This week in Dublin the One Young World summit takes place gathering together leaders from across the globe. They’ll be addressed by Kofi Annan, former Irish President Mary Robinson and other luminaries. Over a thousand people will be in attendance representing many different nations, all with one thing in common: they’re aged 18-30. I could have just about squeaked in but I didn’t get my application in on time. Next year I’ll be too old, while Malala will then be just old enough.
And that’s what’s slightly depressing. I’m passed it. When I turned 30 earlier this year I had none of the pangs of ageing many people associate with crossing a significant birthday off the calendar. I haven’t tried to reignite the glory days of my youth by pushing my body into oblivion through partying the nights away, and that’s perhaps only partly because the glory days of my youth involved very few nights of partying. But I do feel a slight sense of relief when I see young adult’s events or conferences advertised for people up to 35, or even 40.
I am reassured that I’ve not missed my chance to make it. Do something. Leave my mark. And for some reason I want to do that now. The delegates at the One Young World conference have to show what they have achieved and it is intentionally an elite gathering to bring together those who have already achieved a lot, to help them help each other achieve more.
Reflecting on this conference and my non-attendance led to four thoughts:
- Age doesn’t matter. Ironically for a conference defined by its age bracket, those who are attending have probably realised that age does not matter or restrict the leadership they can provide. They have stood up and taken responsibility while many of their contemporaries were willing to wait for something to happen. Age doesn’t stop us from taking responsibility.
- Networks matter. I like that the explicit focus is on bringing leaders together to form networks. Michael Lindsay in his book View from the Top looks at the amplifier effect of bringing leaders together in networks, especially in networks that cut across sectors and specialisms.
- Circumstances don’t define our ability to exercise leadership. The leaders gathered in Dublin come from across the world – from Afghanistan to the United States, from war-torn countries to advanced, post-industrial economies. Some will have had the best education that money can buy and some will have fled their homes to avoid disaster. The global nature of the conference reflects that while opportunities for leadership can be fostered, leadership cannot be forced, it operates and is needed in remarkable, unexpected places.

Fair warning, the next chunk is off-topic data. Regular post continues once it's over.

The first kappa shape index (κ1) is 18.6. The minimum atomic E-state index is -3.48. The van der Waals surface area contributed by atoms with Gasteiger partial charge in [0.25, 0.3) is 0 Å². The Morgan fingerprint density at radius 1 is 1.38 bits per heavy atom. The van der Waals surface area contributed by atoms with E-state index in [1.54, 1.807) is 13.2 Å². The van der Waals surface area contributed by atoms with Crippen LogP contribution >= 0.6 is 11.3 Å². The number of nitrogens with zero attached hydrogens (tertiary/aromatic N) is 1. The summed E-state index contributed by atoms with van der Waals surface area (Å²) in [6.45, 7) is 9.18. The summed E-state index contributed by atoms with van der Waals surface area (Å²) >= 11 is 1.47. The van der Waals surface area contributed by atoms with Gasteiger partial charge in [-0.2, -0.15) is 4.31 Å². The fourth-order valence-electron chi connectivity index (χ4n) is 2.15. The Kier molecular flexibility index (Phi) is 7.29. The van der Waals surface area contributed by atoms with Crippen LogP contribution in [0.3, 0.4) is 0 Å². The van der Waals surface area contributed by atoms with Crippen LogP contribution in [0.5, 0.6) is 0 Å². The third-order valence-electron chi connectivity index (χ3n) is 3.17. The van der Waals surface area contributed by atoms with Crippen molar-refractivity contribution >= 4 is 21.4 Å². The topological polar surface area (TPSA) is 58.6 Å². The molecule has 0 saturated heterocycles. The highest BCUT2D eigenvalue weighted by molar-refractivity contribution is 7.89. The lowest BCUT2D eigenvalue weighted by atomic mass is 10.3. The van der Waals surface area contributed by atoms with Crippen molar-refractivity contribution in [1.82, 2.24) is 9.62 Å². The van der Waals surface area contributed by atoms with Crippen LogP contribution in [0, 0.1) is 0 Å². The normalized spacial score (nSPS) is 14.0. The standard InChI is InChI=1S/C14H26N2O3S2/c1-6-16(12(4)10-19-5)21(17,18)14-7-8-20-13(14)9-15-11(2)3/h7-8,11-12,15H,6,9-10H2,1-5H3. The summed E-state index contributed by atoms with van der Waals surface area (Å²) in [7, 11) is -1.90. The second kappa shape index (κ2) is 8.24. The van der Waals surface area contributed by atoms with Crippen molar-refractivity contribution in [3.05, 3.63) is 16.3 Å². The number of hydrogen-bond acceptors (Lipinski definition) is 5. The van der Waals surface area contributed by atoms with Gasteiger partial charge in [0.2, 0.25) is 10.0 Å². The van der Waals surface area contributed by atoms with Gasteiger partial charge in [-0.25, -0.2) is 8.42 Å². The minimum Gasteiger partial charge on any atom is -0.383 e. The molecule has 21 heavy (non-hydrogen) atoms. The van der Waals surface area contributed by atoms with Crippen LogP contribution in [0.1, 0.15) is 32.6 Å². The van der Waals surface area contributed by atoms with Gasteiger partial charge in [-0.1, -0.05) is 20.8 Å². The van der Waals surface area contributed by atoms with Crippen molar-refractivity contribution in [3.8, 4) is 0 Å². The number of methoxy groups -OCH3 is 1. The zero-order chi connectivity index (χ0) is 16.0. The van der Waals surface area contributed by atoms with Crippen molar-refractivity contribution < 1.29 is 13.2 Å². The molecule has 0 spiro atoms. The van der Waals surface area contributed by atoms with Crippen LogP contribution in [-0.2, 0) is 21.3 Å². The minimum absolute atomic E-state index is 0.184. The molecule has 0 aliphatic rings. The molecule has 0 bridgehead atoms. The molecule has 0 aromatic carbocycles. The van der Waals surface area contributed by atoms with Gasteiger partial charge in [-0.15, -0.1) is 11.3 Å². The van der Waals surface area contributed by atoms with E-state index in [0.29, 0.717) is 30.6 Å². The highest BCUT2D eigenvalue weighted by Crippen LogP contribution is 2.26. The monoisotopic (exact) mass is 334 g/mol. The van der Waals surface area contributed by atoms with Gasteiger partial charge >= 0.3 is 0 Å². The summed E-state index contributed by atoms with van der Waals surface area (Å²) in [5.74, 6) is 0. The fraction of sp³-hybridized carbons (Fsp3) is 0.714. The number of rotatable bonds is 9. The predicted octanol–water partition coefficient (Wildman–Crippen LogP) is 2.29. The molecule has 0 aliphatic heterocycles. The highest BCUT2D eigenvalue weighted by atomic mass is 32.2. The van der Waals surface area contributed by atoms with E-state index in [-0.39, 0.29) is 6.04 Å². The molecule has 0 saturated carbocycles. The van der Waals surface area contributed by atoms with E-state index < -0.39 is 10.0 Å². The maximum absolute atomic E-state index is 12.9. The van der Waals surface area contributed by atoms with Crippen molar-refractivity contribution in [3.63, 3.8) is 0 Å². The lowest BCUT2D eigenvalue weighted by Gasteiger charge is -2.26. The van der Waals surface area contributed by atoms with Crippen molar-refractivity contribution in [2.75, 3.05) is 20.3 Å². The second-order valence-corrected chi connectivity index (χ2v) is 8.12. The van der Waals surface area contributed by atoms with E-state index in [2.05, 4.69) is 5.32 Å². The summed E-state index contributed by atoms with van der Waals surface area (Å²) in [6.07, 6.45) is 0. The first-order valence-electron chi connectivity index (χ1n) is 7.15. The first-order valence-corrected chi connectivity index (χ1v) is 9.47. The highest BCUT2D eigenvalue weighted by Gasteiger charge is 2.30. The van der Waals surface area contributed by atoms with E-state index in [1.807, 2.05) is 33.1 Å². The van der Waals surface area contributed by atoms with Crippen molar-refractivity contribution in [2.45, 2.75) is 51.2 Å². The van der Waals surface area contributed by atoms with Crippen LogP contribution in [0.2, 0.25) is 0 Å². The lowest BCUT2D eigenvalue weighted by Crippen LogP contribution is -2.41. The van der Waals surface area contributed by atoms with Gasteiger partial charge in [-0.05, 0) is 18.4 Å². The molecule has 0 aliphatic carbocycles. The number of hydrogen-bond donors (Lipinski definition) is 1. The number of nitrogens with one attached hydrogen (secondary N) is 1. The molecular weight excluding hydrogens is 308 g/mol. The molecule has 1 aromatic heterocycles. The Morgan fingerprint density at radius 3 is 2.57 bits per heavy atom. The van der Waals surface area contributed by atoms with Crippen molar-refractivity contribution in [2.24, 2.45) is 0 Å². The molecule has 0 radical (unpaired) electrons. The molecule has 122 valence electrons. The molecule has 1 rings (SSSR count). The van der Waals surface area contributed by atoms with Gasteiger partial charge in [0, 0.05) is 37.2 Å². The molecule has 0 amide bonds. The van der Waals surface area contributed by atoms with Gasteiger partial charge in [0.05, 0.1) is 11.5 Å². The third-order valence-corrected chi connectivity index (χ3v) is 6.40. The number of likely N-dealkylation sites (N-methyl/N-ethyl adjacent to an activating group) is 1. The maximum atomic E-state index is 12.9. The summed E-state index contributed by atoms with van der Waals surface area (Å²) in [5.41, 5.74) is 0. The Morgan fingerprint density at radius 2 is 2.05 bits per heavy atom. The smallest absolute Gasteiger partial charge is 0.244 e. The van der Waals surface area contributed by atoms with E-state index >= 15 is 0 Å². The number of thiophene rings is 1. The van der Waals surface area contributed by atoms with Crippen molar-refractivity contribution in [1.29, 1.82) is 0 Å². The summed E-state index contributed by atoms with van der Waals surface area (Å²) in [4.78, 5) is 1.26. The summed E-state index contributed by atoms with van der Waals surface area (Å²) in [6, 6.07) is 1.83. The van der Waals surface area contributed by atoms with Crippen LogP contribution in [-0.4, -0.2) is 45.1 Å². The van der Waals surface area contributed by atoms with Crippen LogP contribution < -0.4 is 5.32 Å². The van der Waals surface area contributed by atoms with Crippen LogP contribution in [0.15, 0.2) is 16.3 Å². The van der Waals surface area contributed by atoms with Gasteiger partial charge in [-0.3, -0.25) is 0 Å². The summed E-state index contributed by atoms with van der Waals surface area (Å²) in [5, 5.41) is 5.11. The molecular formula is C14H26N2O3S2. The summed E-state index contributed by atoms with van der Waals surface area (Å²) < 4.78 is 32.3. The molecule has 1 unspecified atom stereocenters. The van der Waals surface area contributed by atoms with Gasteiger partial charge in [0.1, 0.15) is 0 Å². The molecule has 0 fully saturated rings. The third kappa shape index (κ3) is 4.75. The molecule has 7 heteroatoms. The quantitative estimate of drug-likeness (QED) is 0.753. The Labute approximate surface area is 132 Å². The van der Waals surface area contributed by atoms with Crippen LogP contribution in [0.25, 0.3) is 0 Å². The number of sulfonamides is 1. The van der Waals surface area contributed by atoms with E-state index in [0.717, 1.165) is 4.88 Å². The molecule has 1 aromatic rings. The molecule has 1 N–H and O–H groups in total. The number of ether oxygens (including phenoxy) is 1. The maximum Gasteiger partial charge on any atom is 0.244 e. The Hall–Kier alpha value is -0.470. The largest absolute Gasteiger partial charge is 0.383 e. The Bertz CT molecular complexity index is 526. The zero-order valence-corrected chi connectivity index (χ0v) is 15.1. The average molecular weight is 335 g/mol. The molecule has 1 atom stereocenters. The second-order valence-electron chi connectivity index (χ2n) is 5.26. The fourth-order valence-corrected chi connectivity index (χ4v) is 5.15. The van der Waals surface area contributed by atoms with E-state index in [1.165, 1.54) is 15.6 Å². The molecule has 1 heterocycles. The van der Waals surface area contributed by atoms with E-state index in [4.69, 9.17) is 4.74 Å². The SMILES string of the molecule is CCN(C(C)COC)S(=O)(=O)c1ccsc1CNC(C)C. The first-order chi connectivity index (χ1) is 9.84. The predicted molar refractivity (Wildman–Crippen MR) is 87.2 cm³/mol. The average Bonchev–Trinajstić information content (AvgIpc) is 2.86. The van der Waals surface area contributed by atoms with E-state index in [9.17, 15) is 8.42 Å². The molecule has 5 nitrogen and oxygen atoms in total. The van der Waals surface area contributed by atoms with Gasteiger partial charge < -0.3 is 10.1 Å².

- Recognition isn’t validation. For the thousand attending across the Irish Sea it might be easy to see the recognition that goes along with their presence at an elite gathering as validation of their achievement. It’s nice to be noticed; when someone thanks you for what you’ve done, complements your hard work, even when you’re an introvert like me you appreciate it though are unsure how to handle it. But it isn’t validation of worth. There will be countless brilliant leader not there, and if the purpose in leading something was to get to attend such a gathering the point has been colossally missed.
Reflecting on being too old to be young will not help me – I’m more likely to get onto next year’s Great British Bake Off than make the journey to Thailand for the 2015 One Young World conference. What I will remember is that leadership matters. When people take on responsibility and lead, that’s when things change. It’s why I’m passionate about helping Christians become public leaders, why I want to see churches invest in leaders, train them, support them, draw them together and release them to serve God and their communities, and be a voice for good. It’s why I want to see Public Leadership become part of the mission of the Church.
(Image: Guy Denning via Flickr. Malala graffiti from Shoreditch High Street, London)